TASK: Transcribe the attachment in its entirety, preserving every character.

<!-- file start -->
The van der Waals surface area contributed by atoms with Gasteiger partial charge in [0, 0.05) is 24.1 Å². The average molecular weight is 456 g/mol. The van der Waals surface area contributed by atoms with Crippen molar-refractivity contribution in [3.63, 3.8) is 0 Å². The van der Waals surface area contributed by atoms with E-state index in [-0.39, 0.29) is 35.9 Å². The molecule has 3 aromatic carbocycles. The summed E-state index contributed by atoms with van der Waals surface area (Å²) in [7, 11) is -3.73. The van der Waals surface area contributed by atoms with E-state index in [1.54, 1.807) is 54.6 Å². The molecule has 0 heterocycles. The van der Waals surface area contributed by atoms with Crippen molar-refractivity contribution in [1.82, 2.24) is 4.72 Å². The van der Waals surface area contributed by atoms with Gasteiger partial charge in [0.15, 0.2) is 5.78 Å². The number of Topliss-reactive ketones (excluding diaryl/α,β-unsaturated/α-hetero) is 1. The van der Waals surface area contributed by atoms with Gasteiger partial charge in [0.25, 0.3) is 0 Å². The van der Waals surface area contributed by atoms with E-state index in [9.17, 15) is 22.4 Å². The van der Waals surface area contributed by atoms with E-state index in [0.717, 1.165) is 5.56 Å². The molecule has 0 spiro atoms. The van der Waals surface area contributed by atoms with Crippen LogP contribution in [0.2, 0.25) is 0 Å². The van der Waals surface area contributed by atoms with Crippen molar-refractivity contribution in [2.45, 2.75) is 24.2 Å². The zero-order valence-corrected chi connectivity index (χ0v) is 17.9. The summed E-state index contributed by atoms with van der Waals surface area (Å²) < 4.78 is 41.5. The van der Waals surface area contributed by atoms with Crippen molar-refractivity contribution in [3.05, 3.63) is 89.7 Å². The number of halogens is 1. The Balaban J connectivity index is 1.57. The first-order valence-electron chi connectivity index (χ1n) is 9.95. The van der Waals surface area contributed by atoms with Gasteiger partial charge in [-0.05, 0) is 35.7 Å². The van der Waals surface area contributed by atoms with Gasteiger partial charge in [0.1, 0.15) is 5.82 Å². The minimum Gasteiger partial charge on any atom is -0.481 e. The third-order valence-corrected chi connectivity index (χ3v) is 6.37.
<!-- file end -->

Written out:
The van der Waals surface area contributed by atoms with Gasteiger partial charge in [0, 0.05) is 24.1 Å². The average molecular weight is 456 g/mol. The van der Waals surface area contributed by atoms with Crippen molar-refractivity contribution in [3.63, 3.8) is 0 Å². The van der Waals surface area contributed by atoms with E-state index in [-0.39, 0.29) is 35.9 Å². The molecule has 3 aromatic carbocycles. The summed E-state index contributed by atoms with van der Waals surface area (Å²) in [7, 11) is -3.73. The van der Waals surface area contributed by atoms with E-state index in [1.54, 1.807) is 54.6 Å². The molecule has 0 heterocycles. The van der Waals surface area contributed by atoms with Crippen molar-refractivity contribution in [1.82, 2.24) is 4.72 Å². The van der Waals surface area contributed by atoms with Gasteiger partial charge in [0.15, 0.2) is 5.78 Å². The number of Topliss-reactive ketones (excluding diaryl/α,β-unsaturated/α-hetero) is 1. The van der Waals surface area contributed by atoms with Gasteiger partial charge in [0.25, 0.3) is 0 Å². The van der Waals surface area contributed by atoms with E-state index in [9.17, 15) is 22.4 Å². The van der Waals surface area contributed by atoms with E-state index in [0.717, 1.165) is 5.56 Å². The molecule has 0 spiro atoms. The van der Waals surface area contributed by atoms with Crippen LogP contribution in [0.2, 0.25) is 0 Å². The van der Waals surface area contributed by atoms with Crippen molar-refractivity contribution in [2.45, 2.75) is 24.2 Å². The zero-order valence-corrected chi connectivity index (χ0v) is 17.9. The summed E-state index contributed by atoms with van der Waals surface area (Å²) < 4.78 is 41.5. The van der Waals surface area contributed by atoms with Crippen molar-refractivity contribution in [3.05, 3.63) is 89.7 Å². The number of halogens is 1. The Balaban J connectivity index is 1.57. The first-order valence-electron chi connectivity index (χ1n) is 9.95. The van der Waals surface area contributed by atoms with Gasteiger partial charge in [-0.05, 0) is 35.7 Å². The van der Waals surface area contributed by atoms with Gasteiger partial charge in [0.1, 0.15) is 5.82 Å². The minimum Gasteiger partial charge on any atom is -0.481 e. The third-order valence-corrected chi connectivity index (χ3v) is 6.37.